In 2001, David Edmonds and John Eidinow published Wittgenstein's Poker, a bestselling story of the legendary confrontation between two of the greatest philosophers of the 20th century, Ludwig Wittgenstein and Karl Popper. The authors used this brief episode to present the opposing visions firmly held by both participants, rooting their clash not in ideas but in class.
In 2006, Edmonds and Eidinow again used a meeting of two of the greatest philosophers of another age, David Hume and Jean-Jacques Rousseau, to present their contrasting conceptions of philosophy. In 1776, the Scottish Hume, returning to London after a triumphant stint as secretary at the British Embassy in Paris, brought with him the Swiss Rousseau, whose attacks on religion and government left him threatened with imprisonment in France and his native Geneva. But initial mutual delight and affection soon gave way to a public falling out that enthralled Europe.
Robert Zaretsky and John Scott retell the saga of this disastrous encounter. Although their work naturally overlaps with that of the occasionally cited Edmonds and Eidinow, there are differences. While Edmonds and Eidinow have done their homework, they are journalists by profession and cannot muster the details offered by Zaretsky and Scott, both specialists on Rousseau.
Both books introduce famous personages whose opinions bore on the reputations of the parties, but Zaretsky and Scott discuss Voltaire and, especially, James Boswell more fully than do their "rivals", and their use of sources in French is far more extensive.
Philosophically, Hume and Rousseau shared a wariness of the power of reason to yield truth or guide behaviour. Both were, then, stalwart critics of the Enlightenment surrounding them. Both were unwelcome in their native or adopted lands, although Hume feared only ostracism, never imprisonment. Both targeted religion above all - Hume the Calvinism of his homeland, Rousseau likewise the Calvinism founded in his birthplace, and also the Catholicism of France.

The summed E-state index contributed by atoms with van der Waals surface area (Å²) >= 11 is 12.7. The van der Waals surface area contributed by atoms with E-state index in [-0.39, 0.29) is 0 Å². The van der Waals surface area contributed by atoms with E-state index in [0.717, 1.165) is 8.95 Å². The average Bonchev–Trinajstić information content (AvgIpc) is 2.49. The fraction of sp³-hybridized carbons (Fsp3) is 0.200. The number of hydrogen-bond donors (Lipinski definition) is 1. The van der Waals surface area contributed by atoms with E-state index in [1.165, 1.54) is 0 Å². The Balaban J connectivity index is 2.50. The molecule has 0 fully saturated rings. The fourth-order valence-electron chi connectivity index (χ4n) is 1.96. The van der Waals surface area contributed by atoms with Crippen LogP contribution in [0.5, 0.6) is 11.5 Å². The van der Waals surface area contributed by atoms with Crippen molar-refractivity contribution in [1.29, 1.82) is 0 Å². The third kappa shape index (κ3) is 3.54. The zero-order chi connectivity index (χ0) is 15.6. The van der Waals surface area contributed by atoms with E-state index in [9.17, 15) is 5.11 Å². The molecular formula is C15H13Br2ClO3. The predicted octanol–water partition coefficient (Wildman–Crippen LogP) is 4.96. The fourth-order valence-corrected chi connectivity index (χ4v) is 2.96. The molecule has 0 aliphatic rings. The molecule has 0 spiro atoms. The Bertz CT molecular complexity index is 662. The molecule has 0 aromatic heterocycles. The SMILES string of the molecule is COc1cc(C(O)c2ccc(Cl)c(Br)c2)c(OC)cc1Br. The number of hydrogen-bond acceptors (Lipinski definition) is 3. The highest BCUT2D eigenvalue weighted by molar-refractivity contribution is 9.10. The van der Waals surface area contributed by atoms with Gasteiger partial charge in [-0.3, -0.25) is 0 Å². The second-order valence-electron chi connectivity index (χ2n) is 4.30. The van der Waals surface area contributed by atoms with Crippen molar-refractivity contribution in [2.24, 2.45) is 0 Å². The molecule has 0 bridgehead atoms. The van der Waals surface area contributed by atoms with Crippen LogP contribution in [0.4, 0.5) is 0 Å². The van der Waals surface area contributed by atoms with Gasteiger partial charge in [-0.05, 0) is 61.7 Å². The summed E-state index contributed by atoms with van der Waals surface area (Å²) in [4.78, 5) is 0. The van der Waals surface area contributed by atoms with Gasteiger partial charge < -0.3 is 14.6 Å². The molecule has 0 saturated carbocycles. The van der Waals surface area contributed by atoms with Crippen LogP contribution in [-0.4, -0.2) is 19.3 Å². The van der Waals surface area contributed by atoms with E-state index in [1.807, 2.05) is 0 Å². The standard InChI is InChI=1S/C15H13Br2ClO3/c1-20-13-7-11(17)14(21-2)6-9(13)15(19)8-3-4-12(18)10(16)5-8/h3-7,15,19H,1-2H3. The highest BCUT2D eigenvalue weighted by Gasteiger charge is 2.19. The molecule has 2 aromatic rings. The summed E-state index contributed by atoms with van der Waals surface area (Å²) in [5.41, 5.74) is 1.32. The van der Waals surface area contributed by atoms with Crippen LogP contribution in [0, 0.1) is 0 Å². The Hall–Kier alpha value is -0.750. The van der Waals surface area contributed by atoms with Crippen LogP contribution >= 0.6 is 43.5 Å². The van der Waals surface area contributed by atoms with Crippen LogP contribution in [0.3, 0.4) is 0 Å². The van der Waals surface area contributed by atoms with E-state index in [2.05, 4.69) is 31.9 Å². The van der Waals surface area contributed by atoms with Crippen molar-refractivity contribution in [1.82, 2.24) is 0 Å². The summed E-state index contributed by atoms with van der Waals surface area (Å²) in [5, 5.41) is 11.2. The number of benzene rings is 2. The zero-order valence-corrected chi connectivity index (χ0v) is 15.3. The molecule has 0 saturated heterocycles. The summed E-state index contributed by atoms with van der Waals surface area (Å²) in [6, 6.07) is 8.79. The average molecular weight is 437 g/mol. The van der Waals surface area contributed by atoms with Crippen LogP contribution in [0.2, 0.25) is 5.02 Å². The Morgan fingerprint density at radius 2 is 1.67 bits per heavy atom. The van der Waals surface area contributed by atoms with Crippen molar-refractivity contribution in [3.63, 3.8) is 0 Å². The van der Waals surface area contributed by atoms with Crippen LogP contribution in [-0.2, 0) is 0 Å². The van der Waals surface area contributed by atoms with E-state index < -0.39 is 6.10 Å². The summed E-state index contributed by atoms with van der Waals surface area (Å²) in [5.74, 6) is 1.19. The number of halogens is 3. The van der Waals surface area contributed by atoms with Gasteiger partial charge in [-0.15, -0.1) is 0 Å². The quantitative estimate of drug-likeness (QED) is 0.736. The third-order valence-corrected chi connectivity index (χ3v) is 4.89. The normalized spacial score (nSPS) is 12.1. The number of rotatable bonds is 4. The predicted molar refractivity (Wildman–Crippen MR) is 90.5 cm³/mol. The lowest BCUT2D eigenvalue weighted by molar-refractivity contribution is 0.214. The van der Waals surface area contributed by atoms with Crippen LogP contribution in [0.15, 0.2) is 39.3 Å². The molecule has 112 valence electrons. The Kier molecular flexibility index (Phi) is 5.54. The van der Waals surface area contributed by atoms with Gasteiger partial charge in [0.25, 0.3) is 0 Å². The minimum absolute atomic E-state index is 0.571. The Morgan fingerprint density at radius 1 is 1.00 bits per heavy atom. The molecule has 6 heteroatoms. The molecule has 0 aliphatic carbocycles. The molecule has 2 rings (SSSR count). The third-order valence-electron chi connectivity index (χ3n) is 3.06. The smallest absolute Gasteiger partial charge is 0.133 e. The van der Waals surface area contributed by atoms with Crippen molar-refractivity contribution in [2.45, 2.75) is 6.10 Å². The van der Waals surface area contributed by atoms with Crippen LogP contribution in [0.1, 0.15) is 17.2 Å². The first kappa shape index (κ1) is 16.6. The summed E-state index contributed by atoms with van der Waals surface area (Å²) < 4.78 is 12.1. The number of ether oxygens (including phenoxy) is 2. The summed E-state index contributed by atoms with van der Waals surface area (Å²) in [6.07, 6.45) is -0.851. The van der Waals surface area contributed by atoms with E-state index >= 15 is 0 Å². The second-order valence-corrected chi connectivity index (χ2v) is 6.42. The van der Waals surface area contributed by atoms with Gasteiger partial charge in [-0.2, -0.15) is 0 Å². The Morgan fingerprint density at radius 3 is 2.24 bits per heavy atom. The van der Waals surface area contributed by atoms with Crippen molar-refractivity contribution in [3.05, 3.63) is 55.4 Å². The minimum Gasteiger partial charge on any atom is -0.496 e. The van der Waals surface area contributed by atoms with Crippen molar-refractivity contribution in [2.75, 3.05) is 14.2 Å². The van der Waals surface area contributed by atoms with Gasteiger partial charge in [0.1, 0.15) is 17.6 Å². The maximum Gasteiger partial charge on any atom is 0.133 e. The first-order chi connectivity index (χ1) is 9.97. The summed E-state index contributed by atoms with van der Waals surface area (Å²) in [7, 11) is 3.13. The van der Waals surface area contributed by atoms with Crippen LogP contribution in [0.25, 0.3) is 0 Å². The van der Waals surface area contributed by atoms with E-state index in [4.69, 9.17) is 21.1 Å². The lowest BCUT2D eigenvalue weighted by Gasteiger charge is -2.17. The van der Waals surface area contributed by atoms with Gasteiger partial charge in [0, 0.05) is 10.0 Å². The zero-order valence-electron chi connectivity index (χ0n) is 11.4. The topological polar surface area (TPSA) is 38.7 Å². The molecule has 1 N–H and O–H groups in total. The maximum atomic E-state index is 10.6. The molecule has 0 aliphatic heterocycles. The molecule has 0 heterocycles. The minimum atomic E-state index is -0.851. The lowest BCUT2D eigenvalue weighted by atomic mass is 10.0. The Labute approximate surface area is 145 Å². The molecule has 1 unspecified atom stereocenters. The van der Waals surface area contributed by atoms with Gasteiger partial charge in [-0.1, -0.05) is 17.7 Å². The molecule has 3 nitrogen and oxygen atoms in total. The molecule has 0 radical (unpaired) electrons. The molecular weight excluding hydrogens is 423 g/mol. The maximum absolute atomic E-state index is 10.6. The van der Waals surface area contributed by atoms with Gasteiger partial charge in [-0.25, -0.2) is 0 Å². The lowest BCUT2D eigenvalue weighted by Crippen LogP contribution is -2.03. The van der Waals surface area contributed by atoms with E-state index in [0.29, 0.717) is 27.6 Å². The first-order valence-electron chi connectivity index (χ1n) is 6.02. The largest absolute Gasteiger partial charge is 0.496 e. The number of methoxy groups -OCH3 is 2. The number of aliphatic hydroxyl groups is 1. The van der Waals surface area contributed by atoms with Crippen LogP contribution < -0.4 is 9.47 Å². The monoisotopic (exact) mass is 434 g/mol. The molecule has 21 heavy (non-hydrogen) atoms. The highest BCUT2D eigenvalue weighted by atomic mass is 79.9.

Their philosophies were nevertheless as opposed as can be. Hume, whose works consist of arguments of the most acute kind, believed that reason, while the "slave" of the "passions", was not the opponent of emotion. He maintained that humans are directed more by their psychology than by reasoning, but he did not oppose reason or progress.
Rousseau, whose disparate philosophical works consist of autobiography, epistles, fiction and social tracts, believed that humanity in its original state was pristine and had been corrupted ever since by private property and learning. He did advocate the enlistment of reason against superstition, but found the ideal human state to be the state of nature, not the state of civilisation. Whereas the bon vivant Hume thrived in the city, the reclusive Rousseau sought the countryside.
Zaretsky and Scott, like their counterparts, do not collapse ideas into personalities. Instead, they interpose ideas with events. They note the parallel between what Rousseau preached and what he practised - for example, his stalwart refusal almost to the end to accept a pension from a monarch on the grounds that his independence would be compromised. At the same time, they note disparities between Rousseau's pronouncements and his own behaviour - for example, his demand for solitude undercut by his straining to be noticed at the theatre.
Conversely, they try to match Hume's reliance on empirical evidence with his inability to fathom Rousseau's accusation of betrayal: "while Rousseau insisted on reasons the heart alone can know, Hume stubbornly maintained that such reasons must withstand appeal to available facts and public testimony". But they also note, as did Hume himself, episodes in which he, too, was ruled by more than "the evidence".
Zaretsky and Scott do not psychologise their subjects. Labelling Rousseau paranoid is not venturing beyond the obvious. The authors stick to the descriptive level, which they nevertheless flesh out in delightful detail.
For Zaretsky and Scott, "neither man was able, in the end, to credit the other's account of understanding and self-understanding". The limits referred to in their subtitle were both personal and philosophical. This tale of the coming together of extraordinary thinkers who proved unable to fathom each other is told with exceptional verve.
The Philosophers' Quarrel: Rousseau, Hume, and the Limits of Human Understanding
By Robert Zaretsky and John T. Scott
Yale University Press, 2pp, £18.99
Published 9 April 2009